So, when in doubt about facts, Google it! Eureka! I discovered that the California Public Utilities Commission has something called the Intervenor Compensation Program. This program provides grants to individuals and groups that participate in CPUC hearings. Upon further digging, I find that this is what our surcharge is—I think. It goes to The Utility Reform Network (TURN), a group that represents utility ratepayers. Apparently, TURN was involved in Claremont’s rate increases disputes at the CPUC hearings. Maybe they tried to help our side.
GSW is allowed to pass on this grant cost, but it would be nice if they informed us and their employees. By the way, the surcharge is based on meter size. We have a one-inch meter, thus $.84. The chart is online.
I did not really want to spend three hours researching another surcharge. Now, if GSW would just tell me why I have two sets of charges on the July bill... Confused,
Sharon Wiley Hightower
Pressure by CAWA forced city to revise water bond
Last week, the city of Claremont’s spin machine went into overdrive when it announced that Golden State Water Company agreed to drop its lawsuits against the city in exchange for changing the November water bond from $55 million to $135 million.
Here’s the backstory you won’t read in press releases or opinion pieces from the city:
Claremont Affordable Water Advocates—comprised of private citizens and residents of Claremont, who have banded together to find solutions to our local water issues—successfully pressured the city to change the bond amount to the true cost associated with its plan, $135 million.
Perhaps the city read the analysis provided by a respected financial expert—former Dean of the UC Berkeley School of Business and State Finance Director Tom Campbell—who concluded that the initial $55 million borrowing was not adequately disclosing the full costs so residents could understand the consequences. Perhaps, the city grew tired of residents asking why they weren’t being given an opportunity to vote on the full plan.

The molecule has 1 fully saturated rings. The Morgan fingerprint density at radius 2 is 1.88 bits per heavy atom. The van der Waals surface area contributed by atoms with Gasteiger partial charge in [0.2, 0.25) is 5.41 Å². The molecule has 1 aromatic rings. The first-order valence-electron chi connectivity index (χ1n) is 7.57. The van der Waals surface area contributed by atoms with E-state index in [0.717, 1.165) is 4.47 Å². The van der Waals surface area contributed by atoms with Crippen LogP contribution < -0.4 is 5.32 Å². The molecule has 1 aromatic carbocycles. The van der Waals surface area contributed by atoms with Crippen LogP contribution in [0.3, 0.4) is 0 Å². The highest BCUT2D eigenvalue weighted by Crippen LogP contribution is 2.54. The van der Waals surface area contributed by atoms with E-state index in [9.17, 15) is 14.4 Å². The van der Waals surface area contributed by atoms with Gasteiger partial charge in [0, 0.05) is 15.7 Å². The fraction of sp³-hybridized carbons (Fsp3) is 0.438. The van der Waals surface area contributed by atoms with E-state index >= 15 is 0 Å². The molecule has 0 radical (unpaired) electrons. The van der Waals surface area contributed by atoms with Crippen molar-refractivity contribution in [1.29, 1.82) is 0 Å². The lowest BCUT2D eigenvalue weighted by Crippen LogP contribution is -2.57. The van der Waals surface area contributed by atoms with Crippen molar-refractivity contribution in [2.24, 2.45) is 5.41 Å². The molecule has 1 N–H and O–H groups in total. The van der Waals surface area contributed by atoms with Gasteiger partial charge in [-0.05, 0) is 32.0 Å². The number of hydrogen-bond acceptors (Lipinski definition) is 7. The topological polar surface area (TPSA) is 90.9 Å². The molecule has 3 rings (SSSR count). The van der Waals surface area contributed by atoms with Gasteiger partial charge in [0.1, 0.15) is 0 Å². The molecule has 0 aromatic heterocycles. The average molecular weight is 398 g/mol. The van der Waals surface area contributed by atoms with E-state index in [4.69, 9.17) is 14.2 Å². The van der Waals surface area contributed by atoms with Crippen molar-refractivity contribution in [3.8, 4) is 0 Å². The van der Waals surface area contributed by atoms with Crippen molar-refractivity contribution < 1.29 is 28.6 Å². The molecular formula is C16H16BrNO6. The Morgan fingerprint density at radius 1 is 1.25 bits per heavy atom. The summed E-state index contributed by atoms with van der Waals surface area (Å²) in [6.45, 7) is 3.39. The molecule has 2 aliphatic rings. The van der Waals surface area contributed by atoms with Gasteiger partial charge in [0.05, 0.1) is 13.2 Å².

The decision to seek approval on only the last $55 million in borrowing ran counter to calls from the council to ensure the people had a right to vote. In short, the city has proven it was being deceptive about the original bond.
Unfortunately, the ruse hasn’t stopped there. Throughout this process, the city chose to employ sleight-of-hand fiscal chicanery in selling the idea of taking over our water system at any cost: the $176,000 “blank check” contract for PR services and, most recently, the additional $1 million approved with only 72 hours notice. (This, after city staff recommended just last November against spending money in “pre-acquisition” costs from the general fund). Two weeks ago, the city manager told the council that he might need to come back for even more money.
Residents deserve facts and transparency, which is a basic, fundamental tenet of good government.
To that end, CAWA is grateful for the outpouring of support we’ve received from the community and will continue to urge the city to consider a comprehensive agreement with Golden State Water Company that will not result in a $135 million debt obligation that we’ll be forced to repay on our water bills for 30 years.
Not only did residents force the city to acknowledge the true cost of its plan, we also forced the city to disclose information it’s been hiding from residents about how the acquisition will be funded and what residents will be asked to repay over 30 years. It shouldn’t have taken an agreement with Golden State Water to make this information public. We’ll continue to pursue the facts and demand the city make all information available to the public so residents can make informed decisions.
Last week’s agreement was good for transparency and good for Claremont residents who have been asking the city to stop hiding information and disclose the full costs.
We look forward to the city’s newly formed ad hoc committee, working with Golden State, to diligently come to a resolution that will take a costly and divisive eminent domain seizure off the table.
Donna Lowe Jay Pocock
Mark Sterba Bruce Cathcart